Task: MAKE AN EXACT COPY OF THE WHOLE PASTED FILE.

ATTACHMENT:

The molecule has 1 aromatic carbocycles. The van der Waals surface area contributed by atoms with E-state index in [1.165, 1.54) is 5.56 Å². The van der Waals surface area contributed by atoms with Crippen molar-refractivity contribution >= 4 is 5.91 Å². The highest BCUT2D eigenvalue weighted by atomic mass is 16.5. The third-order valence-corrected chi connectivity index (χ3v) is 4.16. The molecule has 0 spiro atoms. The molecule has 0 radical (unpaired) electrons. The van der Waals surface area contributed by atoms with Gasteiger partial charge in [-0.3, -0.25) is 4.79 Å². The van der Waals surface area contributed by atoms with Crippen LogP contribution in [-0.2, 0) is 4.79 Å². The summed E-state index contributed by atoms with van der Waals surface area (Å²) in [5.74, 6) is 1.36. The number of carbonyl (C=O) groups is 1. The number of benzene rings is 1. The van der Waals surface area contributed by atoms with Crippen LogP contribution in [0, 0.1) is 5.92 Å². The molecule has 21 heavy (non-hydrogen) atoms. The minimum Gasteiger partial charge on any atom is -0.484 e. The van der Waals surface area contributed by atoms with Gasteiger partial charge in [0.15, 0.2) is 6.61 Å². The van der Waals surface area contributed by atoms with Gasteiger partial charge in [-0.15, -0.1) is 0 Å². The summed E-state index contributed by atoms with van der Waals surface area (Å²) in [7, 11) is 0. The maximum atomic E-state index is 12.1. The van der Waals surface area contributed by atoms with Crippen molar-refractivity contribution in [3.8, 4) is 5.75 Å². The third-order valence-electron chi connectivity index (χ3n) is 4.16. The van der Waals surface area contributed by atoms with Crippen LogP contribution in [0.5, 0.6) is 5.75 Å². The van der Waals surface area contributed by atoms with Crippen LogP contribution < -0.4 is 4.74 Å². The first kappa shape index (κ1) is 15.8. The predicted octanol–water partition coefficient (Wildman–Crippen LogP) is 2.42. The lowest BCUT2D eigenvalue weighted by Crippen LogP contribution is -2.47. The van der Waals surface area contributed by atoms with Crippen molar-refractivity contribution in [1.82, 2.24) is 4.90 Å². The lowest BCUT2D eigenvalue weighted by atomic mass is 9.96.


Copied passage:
The molecule has 1 aromatic carbocycles. The van der Waals surface area contributed by atoms with E-state index in [1.165, 1.54) is 5.56 Å². The van der Waals surface area contributed by atoms with Crippen molar-refractivity contribution >= 4 is 5.91 Å². The highest BCUT2D eigenvalue weighted by atomic mass is 16.5. The third-order valence-corrected chi connectivity index (χ3v) is 4.16. The molecule has 0 spiro atoms. The molecule has 0 radical (unpaired) electrons. The van der Waals surface area contributed by atoms with Gasteiger partial charge in [-0.3, -0.25) is 4.79 Å². The van der Waals surface area contributed by atoms with Crippen LogP contribution in [-0.2, 0) is 4.79 Å². The summed E-state index contributed by atoms with van der Waals surface area (Å²) in [5.74, 6) is 1.36. The number of carbonyl (C=O) groups is 1. The number of benzene rings is 1. The van der Waals surface area contributed by atoms with Crippen LogP contribution in [0, 0.1) is 5.92 Å². The molecule has 21 heavy (non-hydrogen) atoms. The minimum Gasteiger partial charge on any atom is -0.484 e. The van der Waals surface area contributed by atoms with Gasteiger partial charge in [0.15, 0.2) is 6.61 Å². The van der Waals surface area contributed by atoms with Gasteiger partial charge in [-0.15, -0.1) is 0 Å². The summed E-state index contributed by atoms with van der Waals surface area (Å²) in [7, 11) is 0. The maximum atomic E-state index is 12.1. The van der Waals surface area contributed by atoms with Crippen molar-refractivity contribution in [3.8, 4) is 5.75 Å². The third-order valence-electron chi connectivity index (χ3n) is 4.16. The van der Waals surface area contributed by atoms with Crippen LogP contribution in [0.5, 0.6) is 5.75 Å². The van der Waals surface area contributed by atoms with Crippen LogP contribution < -0.4 is 4.74 Å². The first kappa shape index (κ1) is 15.8. The predicted octanol–water partition coefficient (Wildman–Crippen LogP) is 2.42. The lowest BCUT2D eigenvalue weighted by Crippen LogP contribution is -2.47. The van der Waals surface area contributed by atoms with Crippen molar-refractivity contribution in [1.82, 2.24) is 4.90 Å². The lowest BCUT2D eigenvalue weighted by atomic mass is 9.96.